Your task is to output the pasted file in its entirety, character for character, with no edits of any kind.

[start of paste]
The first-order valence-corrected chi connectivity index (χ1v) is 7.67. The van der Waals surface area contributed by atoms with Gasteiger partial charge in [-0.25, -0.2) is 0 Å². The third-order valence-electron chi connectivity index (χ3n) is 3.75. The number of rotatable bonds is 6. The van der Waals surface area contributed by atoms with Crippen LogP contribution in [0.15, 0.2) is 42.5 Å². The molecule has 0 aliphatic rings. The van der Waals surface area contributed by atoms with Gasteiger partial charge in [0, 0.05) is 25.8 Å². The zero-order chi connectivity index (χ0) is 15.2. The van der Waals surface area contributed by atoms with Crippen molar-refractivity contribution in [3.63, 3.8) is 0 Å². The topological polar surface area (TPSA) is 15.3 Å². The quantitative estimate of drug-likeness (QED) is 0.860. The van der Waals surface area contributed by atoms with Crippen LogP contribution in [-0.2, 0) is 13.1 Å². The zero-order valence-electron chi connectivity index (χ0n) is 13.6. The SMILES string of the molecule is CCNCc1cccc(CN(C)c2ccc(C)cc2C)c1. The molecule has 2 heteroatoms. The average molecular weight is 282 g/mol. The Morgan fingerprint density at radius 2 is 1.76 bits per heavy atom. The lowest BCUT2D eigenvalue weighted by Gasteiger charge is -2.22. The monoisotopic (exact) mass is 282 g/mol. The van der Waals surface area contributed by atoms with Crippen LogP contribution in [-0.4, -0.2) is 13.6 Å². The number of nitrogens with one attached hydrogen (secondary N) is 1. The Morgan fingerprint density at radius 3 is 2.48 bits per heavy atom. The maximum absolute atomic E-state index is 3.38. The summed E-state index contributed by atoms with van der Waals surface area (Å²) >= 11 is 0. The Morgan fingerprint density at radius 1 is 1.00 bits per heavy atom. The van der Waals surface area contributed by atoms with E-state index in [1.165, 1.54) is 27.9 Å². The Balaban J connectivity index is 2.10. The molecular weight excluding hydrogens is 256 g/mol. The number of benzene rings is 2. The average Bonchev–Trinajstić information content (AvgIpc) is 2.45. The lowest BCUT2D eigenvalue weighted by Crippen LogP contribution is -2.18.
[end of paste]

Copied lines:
The first-order valence-corrected chi connectivity index (χ1v) is 7.67. The van der Waals surface area contributed by atoms with Gasteiger partial charge in [-0.25, -0.2) is 0 Å². The third-order valence-electron chi connectivity index (χ3n) is 3.75. The number of rotatable bonds is 6. The van der Waals surface area contributed by atoms with Crippen LogP contribution in [0.15, 0.2) is 42.5 Å². The molecule has 0 aliphatic rings. The van der Waals surface area contributed by atoms with Gasteiger partial charge in [0, 0.05) is 25.8 Å². The zero-order chi connectivity index (χ0) is 15.2. The van der Waals surface area contributed by atoms with Crippen molar-refractivity contribution in [3.63, 3.8) is 0 Å². The topological polar surface area (TPSA) is 15.3 Å². The quantitative estimate of drug-likeness (QED) is 0.860. The van der Waals surface area contributed by atoms with Crippen LogP contribution in [-0.2, 0) is 13.1 Å². The zero-order valence-electron chi connectivity index (χ0n) is 13.6. The SMILES string of the molecule is CCNCc1cccc(CN(C)c2ccc(C)cc2C)c1. The molecule has 2 heteroatoms. The average molecular weight is 282 g/mol. The Morgan fingerprint density at radius 2 is 1.76 bits per heavy atom. The lowest BCUT2D eigenvalue weighted by Gasteiger charge is -2.22. The monoisotopic (exact) mass is 282 g/mol. The van der Waals surface area contributed by atoms with Crippen LogP contribution in [-0.4, -0.2) is 13.6 Å². The number of nitrogens with one attached hydrogen (secondary N) is 1. The Morgan fingerprint density at radius 3 is 2.48 bits per heavy atom. The maximum absolute atomic E-state index is 3.38. The summed E-state index contributed by atoms with van der Waals surface area (Å²) >= 11 is 0. The Morgan fingerprint density at radius 1 is 1.00 bits per heavy atom. The van der Waals surface area contributed by atoms with E-state index in [1.165, 1.54) is 27.9 Å². The Balaban J connectivity index is 2.10. The molecular weight excluding hydrogens is 256 g/mol. The number of benzene rings is 2. The average Bonchev–Trinajstić information content (AvgIpc) is 2.45. The lowest BCUT2D eigenvalue weighted by Crippen LogP contribution is -2.18.